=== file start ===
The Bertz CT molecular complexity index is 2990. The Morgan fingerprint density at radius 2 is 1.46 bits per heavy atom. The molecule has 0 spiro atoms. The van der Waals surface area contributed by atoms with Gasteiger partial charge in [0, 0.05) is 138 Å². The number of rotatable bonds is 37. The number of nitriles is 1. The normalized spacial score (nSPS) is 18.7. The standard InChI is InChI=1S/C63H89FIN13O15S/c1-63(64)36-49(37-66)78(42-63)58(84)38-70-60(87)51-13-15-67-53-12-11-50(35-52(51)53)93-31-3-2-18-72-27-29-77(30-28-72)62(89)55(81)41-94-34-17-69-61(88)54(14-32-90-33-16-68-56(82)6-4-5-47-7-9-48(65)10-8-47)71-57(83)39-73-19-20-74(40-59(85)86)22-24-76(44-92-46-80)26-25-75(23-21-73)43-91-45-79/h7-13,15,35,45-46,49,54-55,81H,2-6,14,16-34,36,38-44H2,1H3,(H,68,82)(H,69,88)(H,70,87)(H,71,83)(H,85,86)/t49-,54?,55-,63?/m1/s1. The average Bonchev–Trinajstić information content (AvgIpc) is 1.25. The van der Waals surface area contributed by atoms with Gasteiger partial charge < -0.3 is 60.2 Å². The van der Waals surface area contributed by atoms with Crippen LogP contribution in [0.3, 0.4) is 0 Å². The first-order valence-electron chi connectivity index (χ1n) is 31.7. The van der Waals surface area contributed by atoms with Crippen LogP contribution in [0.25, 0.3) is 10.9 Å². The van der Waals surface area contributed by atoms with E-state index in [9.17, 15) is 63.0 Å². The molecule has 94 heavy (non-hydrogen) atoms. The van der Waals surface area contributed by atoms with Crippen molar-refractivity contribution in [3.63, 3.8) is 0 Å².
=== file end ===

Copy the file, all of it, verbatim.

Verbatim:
The Bertz CT molecular complexity index is 2990. The Morgan fingerprint density at radius 2 is 1.46 bits per heavy atom. The molecule has 0 spiro atoms. The van der Waals surface area contributed by atoms with Gasteiger partial charge in [0, 0.05) is 138 Å². The number of rotatable bonds is 37. The number of nitriles is 1. The normalized spacial score (nSPS) is 18.7. The standard InChI is InChI=1S/C63H89FIN13O15S/c1-63(64)36-49(37-66)78(42-63)58(84)38-70-60(87)51-13-15-67-53-12-11-50(35-52(51)53)93-31-3-2-18-72-27-29-77(30-28-72)62(89)55(81)41-94-34-17-69-61(88)54(14-32-90-33-16-68-56(82)6-4-5-47-7-9-48(65)10-8-47)71-57(83)39-73-19-20-74(40-59(85)86)22-24-76(44-92-46-80)26-25-75(23-21-73)43-91-45-79/h7-13,15,35,45-46,49,54-55,81H,2-6,14,16-34,36,38-44H2,1H3,(H,68,82)(H,69,88)(H,70,87)(H,71,83)(H,85,86)/t49-,54?,55-,63?/m1/s1. The average Bonchev–Trinajstić information content (AvgIpc) is 1.25. The van der Waals surface area contributed by atoms with Gasteiger partial charge < -0.3 is 60.2 Å². The van der Waals surface area contributed by atoms with Crippen LogP contribution in [0.3, 0.4) is 0 Å². The first-order valence-electron chi connectivity index (χ1n) is 31.7. The van der Waals surface area contributed by atoms with Crippen LogP contribution in [0.25, 0.3) is 10.9 Å². The van der Waals surface area contributed by atoms with E-state index in [9.17, 15) is 63.0 Å². The molecule has 94 heavy (non-hydrogen) atoms. The van der Waals surface area contributed by atoms with Crippen molar-refractivity contribution in [3.63, 3.8) is 0 Å².